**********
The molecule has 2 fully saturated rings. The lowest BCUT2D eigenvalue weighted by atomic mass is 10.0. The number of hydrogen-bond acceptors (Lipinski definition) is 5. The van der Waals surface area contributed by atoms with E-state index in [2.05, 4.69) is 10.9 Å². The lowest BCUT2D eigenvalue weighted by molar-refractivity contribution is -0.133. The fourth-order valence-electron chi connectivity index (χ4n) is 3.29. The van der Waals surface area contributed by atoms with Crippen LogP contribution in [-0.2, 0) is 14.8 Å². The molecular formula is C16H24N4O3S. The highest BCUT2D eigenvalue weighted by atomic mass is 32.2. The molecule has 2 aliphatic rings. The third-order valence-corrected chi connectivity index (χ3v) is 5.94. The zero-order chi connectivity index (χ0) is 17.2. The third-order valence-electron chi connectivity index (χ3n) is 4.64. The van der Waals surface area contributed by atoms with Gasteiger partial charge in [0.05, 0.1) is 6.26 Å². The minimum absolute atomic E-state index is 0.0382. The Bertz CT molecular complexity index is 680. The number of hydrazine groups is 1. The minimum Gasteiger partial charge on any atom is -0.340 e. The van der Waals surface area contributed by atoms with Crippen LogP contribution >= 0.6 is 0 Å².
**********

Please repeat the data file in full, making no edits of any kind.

The molecule has 2 fully saturated rings. The lowest BCUT2D eigenvalue weighted by atomic mass is 10.0. The number of hydrogen-bond acceptors (Lipinski definition) is 5. The van der Waals surface area contributed by atoms with E-state index in [2.05, 4.69) is 10.9 Å². The lowest BCUT2D eigenvalue weighted by molar-refractivity contribution is -0.133. The fourth-order valence-electron chi connectivity index (χ4n) is 3.29. The van der Waals surface area contributed by atoms with Crippen LogP contribution in [-0.2, 0) is 14.8 Å². The molecular formula is C16H24N4O3S. The highest BCUT2D eigenvalue weighted by atomic mass is 32.2. The molecule has 2 aliphatic rings. The third-order valence-corrected chi connectivity index (χ3v) is 5.94. The zero-order chi connectivity index (χ0) is 17.2. The third-order valence-electron chi connectivity index (χ3n) is 4.64. The van der Waals surface area contributed by atoms with Gasteiger partial charge in [0.05, 0.1) is 6.26 Å². The minimum absolute atomic E-state index is 0.0382. The Bertz CT molecular complexity index is 680. The number of hydrazine groups is 1. The minimum Gasteiger partial charge on any atom is -0.340 e. The van der Waals surface area contributed by atoms with Crippen LogP contribution >= 0.6 is 0 Å².